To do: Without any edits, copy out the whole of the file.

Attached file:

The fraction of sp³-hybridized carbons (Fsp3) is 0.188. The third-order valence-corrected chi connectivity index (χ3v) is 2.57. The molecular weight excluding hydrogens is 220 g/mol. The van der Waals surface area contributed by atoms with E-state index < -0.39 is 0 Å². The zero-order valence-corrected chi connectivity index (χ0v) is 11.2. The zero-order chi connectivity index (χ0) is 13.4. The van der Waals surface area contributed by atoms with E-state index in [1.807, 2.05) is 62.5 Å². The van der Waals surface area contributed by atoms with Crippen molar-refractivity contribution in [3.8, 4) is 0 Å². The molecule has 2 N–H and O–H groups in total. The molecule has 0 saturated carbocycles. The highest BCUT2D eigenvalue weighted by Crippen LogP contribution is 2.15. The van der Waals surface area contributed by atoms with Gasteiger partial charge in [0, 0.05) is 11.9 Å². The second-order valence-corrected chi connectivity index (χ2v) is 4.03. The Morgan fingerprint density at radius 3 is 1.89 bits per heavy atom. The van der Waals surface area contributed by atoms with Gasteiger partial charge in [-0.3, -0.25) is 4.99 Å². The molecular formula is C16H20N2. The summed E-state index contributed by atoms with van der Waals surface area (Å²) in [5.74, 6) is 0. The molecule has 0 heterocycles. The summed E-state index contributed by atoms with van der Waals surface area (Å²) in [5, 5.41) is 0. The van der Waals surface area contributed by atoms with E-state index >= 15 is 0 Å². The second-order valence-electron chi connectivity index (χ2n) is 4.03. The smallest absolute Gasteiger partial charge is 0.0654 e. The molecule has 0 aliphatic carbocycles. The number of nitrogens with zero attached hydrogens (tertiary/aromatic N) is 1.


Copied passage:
The fraction of sp³-hybridized carbons (Fsp3) is 0.188. The third-order valence-corrected chi connectivity index (χ3v) is 2.57. The molecular weight excluding hydrogens is 220 g/mol. The van der Waals surface area contributed by atoms with E-state index < -0.39 is 0 Å². The zero-order valence-corrected chi connectivity index (χ0v) is 11.2. The zero-order chi connectivity index (χ0) is 13.4. The van der Waals surface area contributed by atoms with E-state index in [1.807, 2.05) is 62.5 Å². The van der Waals surface area contributed by atoms with Crippen molar-refractivity contribution in [3.8, 4) is 0 Å². The molecule has 2 N–H and O–H groups in total. The molecule has 0 saturated carbocycles. The highest BCUT2D eigenvalue weighted by Crippen LogP contribution is 2.15. The van der Waals surface area contributed by atoms with Gasteiger partial charge in [0, 0.05) is 11.9 Å². The second-order valence-corrected chi connectivity index (χ2v) is 4.03. The Morgan fingerprint density at radius 3 is 1.89 bits per heavy atom. The van der Waals surface area contributed by atoms with Gasteiger partial charge in [-0.3, -0.25) is 4.99 Å². The molecular formula is C16H20N2. The summed E-state index contributed by atoms with van der Waals surface area (Å²) in [5.74, 6) is 0. The molecule has 0 heterocycles. The summed E-state index contributed by atoms with van der Waals surface area (Å²) in [5, 5.41) is 0. The van der Waals surface area contributed by atoms with E-state index >= 15 is 0 Å². The second-order valence-electron chi connectivity index (χ2n) is 4.03. The smallest absolute Gasteiger partial charge is 0.0654 e. The molecule has 0 aliphatic carbocycles. The number of nitrogens with zero attached hydrogens (tertiary/aromatic N) is 1.